I put this type of automation in the same category as auto-ship. Auto-ship is a great feature from many online companies that make it so you don’t need to remember to get a particular item from your grocery list. Imagine you have a product you take daily (vitamins are a good example). Rather than having to search through the vitamins in your local store every 30 days, you just get more vitamins shipped to you. Does it save money? Yes and No. No it doesn’t save cash flow, unless you find a great deal, which are out there for auto-shipped products, but for the sake of argument we will say they cost the same. What you do save is Time. One thing I have learned over and over again is that money is a renewable resource, time is not. If I can save 1 minute every 30 days for a year, there are 12 more minutes I can spend with my family. Is it a huge amount of time? No, but it all adds up. 

 With heating and cooling you can save both money and time, but you have to approach it on a longer term scale than your visit to the grocery store.

money_leaning

 Let’s attack the money side first. Old thermostats have one set point and they sit there all day either heating or cooling your home to that one temperature. If there are people in the house, you have it set to a comfortable level, you go to sleep and don’t change it, wake up the next day and leave for work, and still don’t change it. So your empty home is very comfortable all the time. This is a waste of energy. A better practice is when you are home, have it set to a comfortable setting and when you’re not, allow it to get warmer or colder, so that you aren’t heating or cooling an empty home. That would mean you need to change the thermostat multiple times a day, but if you did that you would save considerable cost on heating and cooling your home. 

 Sounds simple right? Who has time for all that interaction with a thermostat? I’ve now added a chore to your list of things to do that you would rather just delete if it were an email. The savings isn’t worth it, but if I made the savings automatic you’d be happy to take them, right?

 Now let’s talk about time. No one has time to fiddle with his or her thermostat on a daily basis. What we want to do is find a way to automate the process. We need a way to tell the thermostat if you’re home or if you’re not. 

 This feature is specific to smart thermostats. Two of the products that are out there are the Nest and Lyric. These two products are rather different. I won’t go into a full blown review of either, since there are lots of places to find that information. 

Nest_and_Lyric

 The important aspect of why these thermostats save you money is based on automation. Nest either changes its settings from Home to Away based on sensing you in the house, schedule, or geo-location (w/Skylark). Lyric primarily automates based on geo-location. Geo-location means your thermostat knows where you are based on where your phone is. That way if you went down to the closest gas station it won’t change. On the other hand if you went camping this weekend, it would switch to away mode and it wouldn’t run the air conditioner the entire time you’re out of town.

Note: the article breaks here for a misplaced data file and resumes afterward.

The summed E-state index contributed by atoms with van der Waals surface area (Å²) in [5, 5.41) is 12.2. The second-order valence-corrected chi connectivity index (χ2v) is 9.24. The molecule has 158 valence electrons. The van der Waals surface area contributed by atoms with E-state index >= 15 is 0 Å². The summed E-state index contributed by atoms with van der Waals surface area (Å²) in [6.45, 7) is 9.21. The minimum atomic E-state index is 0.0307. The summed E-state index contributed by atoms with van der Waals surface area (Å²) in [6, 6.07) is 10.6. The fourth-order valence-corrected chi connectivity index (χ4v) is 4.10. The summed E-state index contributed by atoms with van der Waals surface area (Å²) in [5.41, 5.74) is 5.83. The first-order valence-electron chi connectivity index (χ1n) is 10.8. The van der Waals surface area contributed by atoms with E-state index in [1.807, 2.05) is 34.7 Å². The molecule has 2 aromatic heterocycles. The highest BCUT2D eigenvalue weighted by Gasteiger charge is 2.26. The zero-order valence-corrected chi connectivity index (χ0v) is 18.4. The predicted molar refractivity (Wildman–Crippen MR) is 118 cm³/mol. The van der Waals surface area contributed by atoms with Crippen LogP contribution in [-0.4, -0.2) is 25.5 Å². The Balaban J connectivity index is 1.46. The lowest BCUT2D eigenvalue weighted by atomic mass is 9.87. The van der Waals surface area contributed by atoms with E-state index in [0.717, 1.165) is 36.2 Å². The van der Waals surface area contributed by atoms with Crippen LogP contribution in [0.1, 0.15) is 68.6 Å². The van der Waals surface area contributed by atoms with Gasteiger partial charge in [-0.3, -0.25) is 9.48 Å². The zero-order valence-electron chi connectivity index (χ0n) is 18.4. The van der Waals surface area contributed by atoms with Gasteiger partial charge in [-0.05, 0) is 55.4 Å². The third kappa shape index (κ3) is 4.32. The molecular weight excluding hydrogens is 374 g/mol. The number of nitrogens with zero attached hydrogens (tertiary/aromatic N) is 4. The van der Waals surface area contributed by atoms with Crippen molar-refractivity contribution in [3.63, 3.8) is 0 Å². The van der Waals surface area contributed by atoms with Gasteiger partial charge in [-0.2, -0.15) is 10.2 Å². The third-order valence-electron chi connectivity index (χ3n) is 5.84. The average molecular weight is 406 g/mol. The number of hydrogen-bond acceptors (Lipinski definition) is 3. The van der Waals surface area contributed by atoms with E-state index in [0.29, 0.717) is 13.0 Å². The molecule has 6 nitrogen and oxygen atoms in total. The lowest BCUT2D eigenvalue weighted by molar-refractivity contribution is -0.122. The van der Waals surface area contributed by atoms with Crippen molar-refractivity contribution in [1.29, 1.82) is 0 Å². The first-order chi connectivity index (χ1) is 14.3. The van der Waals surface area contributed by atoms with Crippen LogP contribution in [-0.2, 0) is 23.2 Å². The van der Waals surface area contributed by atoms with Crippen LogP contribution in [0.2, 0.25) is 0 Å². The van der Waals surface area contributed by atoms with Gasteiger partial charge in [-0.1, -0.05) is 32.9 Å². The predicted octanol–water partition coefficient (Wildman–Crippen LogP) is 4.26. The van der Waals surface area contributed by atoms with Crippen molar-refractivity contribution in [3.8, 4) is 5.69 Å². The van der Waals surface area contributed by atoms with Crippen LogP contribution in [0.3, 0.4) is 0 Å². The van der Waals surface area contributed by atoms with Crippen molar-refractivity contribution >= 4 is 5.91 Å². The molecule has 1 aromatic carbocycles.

What is important is we wanted to make your home better. So how can using these thermostats make your home better? In a nutshell we are using them to reduce the cost of operating your home, along with automating a best practice for heating and cooling. There are other benefits, but these are the main ones.

 Now let’s look at cost [Nest & Lyric - $249]

 WOW! These thermostats are expensive! How in the world is that making a home better? As I mentioned we need to look longer down the road. We need to look at the ROI (Return on Investment). How quickly does the money you save from using a smart thermostat make up for the expensive nature of this particular technology? We need to look at the price it takes to heat and cool your home using your current behavior and compare to the new behavior. Typically it takes 2-2.5 years to make up the cost of a smart thermostat. After that time span the thermostat is simply saving you money each month. 

 This wasn’t like a set of GPS directions on how to improve your home, because I needed to share other aspects of technology adoption. Sometimes we need to step outside the box, and take a look at the overall technology impact.

 You will also find links below to help you purchase these units. If you have questions about installation or don’t feel comfortable replacing your existing thermostat, Tech Effect can help you replace your existing one, as well as train you on how to get the most from your new thermostat. 

To Buy the Nest

To Buy the Lyric

 If you’re worried about selling or moving to a different place, don’t worry you can easily put your old thermostat back in its place before you leave.